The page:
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Certain substances and conditions can impair your mobility which can affect your safety and the safety of others around you.

Be familiar with what can decrease yours and otherís efficiency in transportation and help increase your safety along with everyone around you.




Alcohol is a depressant that slows the reaction time of the central nervous system.


Alcohol can affect mobility by causing:

-        Impaired vision

-        Lowered concentration and vigilance

-        Difficulty doing several tasks at once (e.g. keep in the lane and in the right direction, while concentrating on other traffic, and watching out for pedestrians)

-        Over confidence, which may lead to risk taking


With walking or biking alcohol can cause:

-        Head rush- the effect of alcohol entering the blood brain barrier faster due to increased movement

-        Body temperature rises that can lead to an increase in heat illness


You can help promote safe & responsible drinking by:

-        Have a designated driver who remains sober to ensure everyone makes it to their destination safely

-        Keep track of how much you consume

-        Limit your drinking

-        Have a backup plan


With any substance we encourage you to consume responsibly, do not drive while under the influence and be aware of your situation before consumption. If you have an addiction problem with alcohol we encourage you to seek help. For alcohol addiction you may start at any of these sites.







With all medications it is important that you read the warnings and understand how they might affect you. Side effects of medications can cause difficulties driving from drowsiness to nausea. Be sure to know how a medication can affect you.


For the majority of those on medications mobility is usually not a problem with their medication but check with your doctor if you feel that your mobility is impaired by your medication. Your doctor might be able to adjust your dosage or change your medication to one that helps prevent side effects.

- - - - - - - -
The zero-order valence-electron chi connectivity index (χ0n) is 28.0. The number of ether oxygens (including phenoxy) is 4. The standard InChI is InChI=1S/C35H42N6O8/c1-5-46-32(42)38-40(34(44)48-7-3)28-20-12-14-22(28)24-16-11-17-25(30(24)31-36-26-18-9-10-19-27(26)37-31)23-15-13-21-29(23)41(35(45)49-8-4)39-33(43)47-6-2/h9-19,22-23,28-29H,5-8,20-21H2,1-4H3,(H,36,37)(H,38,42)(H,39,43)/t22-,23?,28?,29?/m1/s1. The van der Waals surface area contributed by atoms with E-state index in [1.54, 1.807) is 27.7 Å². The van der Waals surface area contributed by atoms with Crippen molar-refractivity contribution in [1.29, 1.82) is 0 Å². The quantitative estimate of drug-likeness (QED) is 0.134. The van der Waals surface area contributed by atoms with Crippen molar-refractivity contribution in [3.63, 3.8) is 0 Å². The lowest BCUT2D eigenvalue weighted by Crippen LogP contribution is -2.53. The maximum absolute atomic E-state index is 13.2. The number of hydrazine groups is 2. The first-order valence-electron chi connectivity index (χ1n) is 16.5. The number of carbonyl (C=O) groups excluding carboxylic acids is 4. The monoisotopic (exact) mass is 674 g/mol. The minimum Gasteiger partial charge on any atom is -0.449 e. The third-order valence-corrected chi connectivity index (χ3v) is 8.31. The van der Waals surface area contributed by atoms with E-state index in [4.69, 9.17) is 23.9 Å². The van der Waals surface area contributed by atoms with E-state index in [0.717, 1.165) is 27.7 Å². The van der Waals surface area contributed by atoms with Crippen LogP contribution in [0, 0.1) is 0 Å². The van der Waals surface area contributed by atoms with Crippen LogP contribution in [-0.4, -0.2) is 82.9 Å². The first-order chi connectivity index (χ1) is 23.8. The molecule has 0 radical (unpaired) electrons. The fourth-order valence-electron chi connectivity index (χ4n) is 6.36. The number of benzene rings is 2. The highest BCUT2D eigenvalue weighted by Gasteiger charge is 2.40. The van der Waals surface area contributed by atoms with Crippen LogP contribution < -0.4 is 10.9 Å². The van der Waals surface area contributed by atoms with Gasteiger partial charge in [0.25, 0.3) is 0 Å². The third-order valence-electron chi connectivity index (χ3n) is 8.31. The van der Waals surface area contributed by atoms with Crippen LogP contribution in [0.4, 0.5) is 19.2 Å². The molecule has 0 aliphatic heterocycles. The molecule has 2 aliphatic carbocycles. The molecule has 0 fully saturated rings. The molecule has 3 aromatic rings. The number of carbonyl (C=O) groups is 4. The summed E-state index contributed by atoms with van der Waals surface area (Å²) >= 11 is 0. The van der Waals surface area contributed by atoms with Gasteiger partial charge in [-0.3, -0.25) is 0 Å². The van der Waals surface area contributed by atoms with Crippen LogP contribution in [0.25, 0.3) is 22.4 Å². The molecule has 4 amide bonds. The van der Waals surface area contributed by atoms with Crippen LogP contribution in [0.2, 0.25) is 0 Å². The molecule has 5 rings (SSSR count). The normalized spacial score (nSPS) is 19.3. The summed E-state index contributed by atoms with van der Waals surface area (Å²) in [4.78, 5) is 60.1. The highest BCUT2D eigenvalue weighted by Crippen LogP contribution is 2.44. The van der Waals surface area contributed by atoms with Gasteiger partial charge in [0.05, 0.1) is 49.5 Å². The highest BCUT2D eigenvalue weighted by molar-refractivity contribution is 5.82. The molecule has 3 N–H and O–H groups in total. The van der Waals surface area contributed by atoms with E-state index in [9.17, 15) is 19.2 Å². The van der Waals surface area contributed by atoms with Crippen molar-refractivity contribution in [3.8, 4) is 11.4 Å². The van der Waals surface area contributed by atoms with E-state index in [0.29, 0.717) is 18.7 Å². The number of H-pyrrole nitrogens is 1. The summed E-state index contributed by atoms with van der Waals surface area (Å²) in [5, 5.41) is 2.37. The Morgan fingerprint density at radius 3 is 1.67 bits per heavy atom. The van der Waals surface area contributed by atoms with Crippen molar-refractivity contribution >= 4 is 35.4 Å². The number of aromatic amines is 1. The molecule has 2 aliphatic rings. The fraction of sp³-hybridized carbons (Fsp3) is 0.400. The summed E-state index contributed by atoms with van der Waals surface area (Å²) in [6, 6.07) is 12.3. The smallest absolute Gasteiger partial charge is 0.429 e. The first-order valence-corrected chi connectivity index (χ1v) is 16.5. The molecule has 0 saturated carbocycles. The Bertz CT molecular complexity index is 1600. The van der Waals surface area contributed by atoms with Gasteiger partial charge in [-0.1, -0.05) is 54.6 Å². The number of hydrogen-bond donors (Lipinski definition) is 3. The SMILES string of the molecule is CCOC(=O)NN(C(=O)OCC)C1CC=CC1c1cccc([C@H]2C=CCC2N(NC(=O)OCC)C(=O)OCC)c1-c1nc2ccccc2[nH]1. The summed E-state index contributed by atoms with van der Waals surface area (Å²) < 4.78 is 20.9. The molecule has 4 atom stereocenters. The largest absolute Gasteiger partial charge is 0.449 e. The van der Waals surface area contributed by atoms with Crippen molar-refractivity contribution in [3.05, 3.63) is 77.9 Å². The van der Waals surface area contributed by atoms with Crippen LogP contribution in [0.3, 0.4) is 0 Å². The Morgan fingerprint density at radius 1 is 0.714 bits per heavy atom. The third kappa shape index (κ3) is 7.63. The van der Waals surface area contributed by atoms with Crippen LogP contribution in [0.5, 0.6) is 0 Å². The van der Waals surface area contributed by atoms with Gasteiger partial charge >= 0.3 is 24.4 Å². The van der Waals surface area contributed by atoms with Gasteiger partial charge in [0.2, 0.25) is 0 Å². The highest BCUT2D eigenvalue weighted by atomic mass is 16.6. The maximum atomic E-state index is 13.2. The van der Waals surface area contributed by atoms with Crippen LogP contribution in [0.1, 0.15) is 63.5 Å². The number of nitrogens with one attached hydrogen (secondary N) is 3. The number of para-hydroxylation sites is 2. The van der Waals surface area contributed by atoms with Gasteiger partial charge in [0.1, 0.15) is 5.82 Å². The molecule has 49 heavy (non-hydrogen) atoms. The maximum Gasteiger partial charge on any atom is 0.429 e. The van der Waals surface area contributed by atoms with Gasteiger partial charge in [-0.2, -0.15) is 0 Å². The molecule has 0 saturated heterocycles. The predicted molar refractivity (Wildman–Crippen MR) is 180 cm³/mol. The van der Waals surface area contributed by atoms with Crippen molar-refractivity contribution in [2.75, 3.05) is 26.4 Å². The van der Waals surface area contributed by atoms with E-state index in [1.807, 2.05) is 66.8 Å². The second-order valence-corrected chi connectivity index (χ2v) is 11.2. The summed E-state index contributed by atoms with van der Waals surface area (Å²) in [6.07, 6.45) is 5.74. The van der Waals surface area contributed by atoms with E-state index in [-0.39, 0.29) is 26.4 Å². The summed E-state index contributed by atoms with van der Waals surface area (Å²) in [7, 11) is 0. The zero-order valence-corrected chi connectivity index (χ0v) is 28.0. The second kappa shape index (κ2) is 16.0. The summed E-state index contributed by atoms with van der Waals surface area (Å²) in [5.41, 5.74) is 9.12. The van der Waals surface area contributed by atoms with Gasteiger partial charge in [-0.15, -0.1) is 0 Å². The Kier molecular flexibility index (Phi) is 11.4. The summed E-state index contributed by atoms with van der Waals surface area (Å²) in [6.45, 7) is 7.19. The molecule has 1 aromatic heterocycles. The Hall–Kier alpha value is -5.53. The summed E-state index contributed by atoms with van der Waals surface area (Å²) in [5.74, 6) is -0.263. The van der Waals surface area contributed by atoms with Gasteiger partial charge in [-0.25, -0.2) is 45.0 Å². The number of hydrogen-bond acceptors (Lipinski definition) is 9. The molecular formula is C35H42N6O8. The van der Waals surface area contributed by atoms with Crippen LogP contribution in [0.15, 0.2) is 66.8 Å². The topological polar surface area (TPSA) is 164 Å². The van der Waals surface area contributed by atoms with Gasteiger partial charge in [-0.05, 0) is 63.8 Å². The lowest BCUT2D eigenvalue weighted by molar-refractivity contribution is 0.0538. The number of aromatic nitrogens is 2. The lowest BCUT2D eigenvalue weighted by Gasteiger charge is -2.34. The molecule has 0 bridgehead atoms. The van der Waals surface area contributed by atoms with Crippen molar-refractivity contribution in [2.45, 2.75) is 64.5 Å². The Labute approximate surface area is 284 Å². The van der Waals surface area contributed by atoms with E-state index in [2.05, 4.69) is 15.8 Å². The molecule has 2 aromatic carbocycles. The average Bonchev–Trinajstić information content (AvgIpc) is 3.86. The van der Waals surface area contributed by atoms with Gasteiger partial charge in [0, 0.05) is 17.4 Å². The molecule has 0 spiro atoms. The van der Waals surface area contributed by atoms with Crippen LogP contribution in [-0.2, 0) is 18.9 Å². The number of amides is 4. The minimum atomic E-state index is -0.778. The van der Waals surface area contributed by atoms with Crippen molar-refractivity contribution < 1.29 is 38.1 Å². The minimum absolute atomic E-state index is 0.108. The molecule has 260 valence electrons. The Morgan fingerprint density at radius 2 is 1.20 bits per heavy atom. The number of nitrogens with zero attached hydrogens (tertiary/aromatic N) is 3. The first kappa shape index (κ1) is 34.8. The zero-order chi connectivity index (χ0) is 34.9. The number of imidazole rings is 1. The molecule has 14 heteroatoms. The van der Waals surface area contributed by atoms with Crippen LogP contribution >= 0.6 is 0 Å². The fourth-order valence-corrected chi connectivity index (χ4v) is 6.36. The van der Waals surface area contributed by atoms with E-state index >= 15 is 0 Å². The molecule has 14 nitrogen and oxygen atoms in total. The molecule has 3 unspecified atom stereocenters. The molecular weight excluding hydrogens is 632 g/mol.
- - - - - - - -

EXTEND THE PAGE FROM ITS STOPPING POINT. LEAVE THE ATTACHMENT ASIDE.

For more information on how medication can affect driving please visit





Aging can lead to a multitude of changes in the way you are mobile.


These can include:

-        Stiff joints and mussels

-        Vision and hearing degradation

-        Slowed reaction time and reflexes

-        Alzheimerís and dementia


For more information on how aging can affect driving please visit





Diabetes is a chronic disease in which the body cannot regulate the amount of sugar in the blood. Low blood sugar, or hypoglycemia, can lead to confusion, delayed reaction, visual disturbances or loss of consciousness.In the absence of low blood sugar, people with diabetes may have impaired vision or nerve function in the feet, which can affect mobility.


Type 1 diabetic drivers are at increased risk for driving mishaps, but type 2 diabetic drivers, even on insulin, appear not to be at a higher risk than nondiabetic individuals.


If you are type 1 diabetic we encourage you to talk to your physicians about hypoglycemia and driving.




Glaucoma can cause partial vision loss or total blindness. In typical cases peripheral vision is affected this can cause those with glaucoma to not see other cars, bicyclists, or pedestrians that are not in their central field of vision.


For more information on glaucoma and driving please visit





Cataracts cloud the eye lens, having a cataract can make it harder for you to see the road, street signs, other cars


For more information on cataracts and driving please visit





Adults and teens with AD/HD have many of the same challenges with inattentiveness and distractibility while driving. While additional years of experience can help to improve driving habits, adults with AD/HD must constantly be aware of how symptoms can affect their driving.


For more information on AD/HD and driving please visit